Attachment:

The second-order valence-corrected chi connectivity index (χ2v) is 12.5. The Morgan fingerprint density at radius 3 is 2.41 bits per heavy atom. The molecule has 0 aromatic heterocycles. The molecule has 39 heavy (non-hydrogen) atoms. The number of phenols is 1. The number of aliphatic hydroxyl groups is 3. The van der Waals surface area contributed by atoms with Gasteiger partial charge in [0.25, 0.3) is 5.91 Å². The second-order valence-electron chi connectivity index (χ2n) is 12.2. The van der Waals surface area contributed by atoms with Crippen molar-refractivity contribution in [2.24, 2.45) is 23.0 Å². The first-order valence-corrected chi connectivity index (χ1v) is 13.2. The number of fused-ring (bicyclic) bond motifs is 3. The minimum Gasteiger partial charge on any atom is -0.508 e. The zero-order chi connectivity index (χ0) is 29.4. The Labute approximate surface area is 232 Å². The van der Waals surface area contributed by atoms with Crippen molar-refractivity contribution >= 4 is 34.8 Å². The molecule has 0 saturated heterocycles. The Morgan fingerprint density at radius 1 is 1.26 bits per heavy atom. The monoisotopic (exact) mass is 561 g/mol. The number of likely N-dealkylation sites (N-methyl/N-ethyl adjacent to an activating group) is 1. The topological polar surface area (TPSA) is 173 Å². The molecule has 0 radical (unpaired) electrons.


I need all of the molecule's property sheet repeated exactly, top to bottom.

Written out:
The second-order valence-corrected chi connectivity index (χ2v) is 12.5. The Morgan fingerprint density at radius 3 is 2.41 bits per heavy atom. The molecule has 0 aromatic heterocycles. The molecule has 39 heavy (non-hydrogen) atoms. The number of phenols is 1. The number of aliphatic hydroxyl groups is 3. The van der Waals surface area contributed by atoms with Gasteiger partial charge in [0.25, 0.3) is 5.91 Å². The second-order valence-electron chi connectivity index (χ2n) is 12.2. The van der Waals surface area contributed by atoms with Crippen molar-refractivity contribution in [2.24, 2.45) is 23.0 Å². The first-order valence-corrected chi connectivity index (χ1v) is 13.2. The number of fused-ring (bicyclic) bond motifs is 3. The minimum Gasteiger partial charge on any atom is -0.508 e. The zero-order chi connectivity index (χ0) is 29.4. The Labute approximate surface area is 232 Å². The van der Waals surface area contributed by atoms with Crippen molar-refractivity contribution >= 4 is 34.8 Å². The molecule has 0 saturated heterocycles. The Morgan fingerprint density at radius 1 is 1.26 bits per heavy atom. The monoisotopic (exact) mass is 561 g/mol. The number of likely N-dealkylation sites (N-methyl/N-ethyl adjacent to an activating group) is 1. The topological polar surface area (TPSA) is 173 Å². The molecule has 0 radical (unpaired) electrons.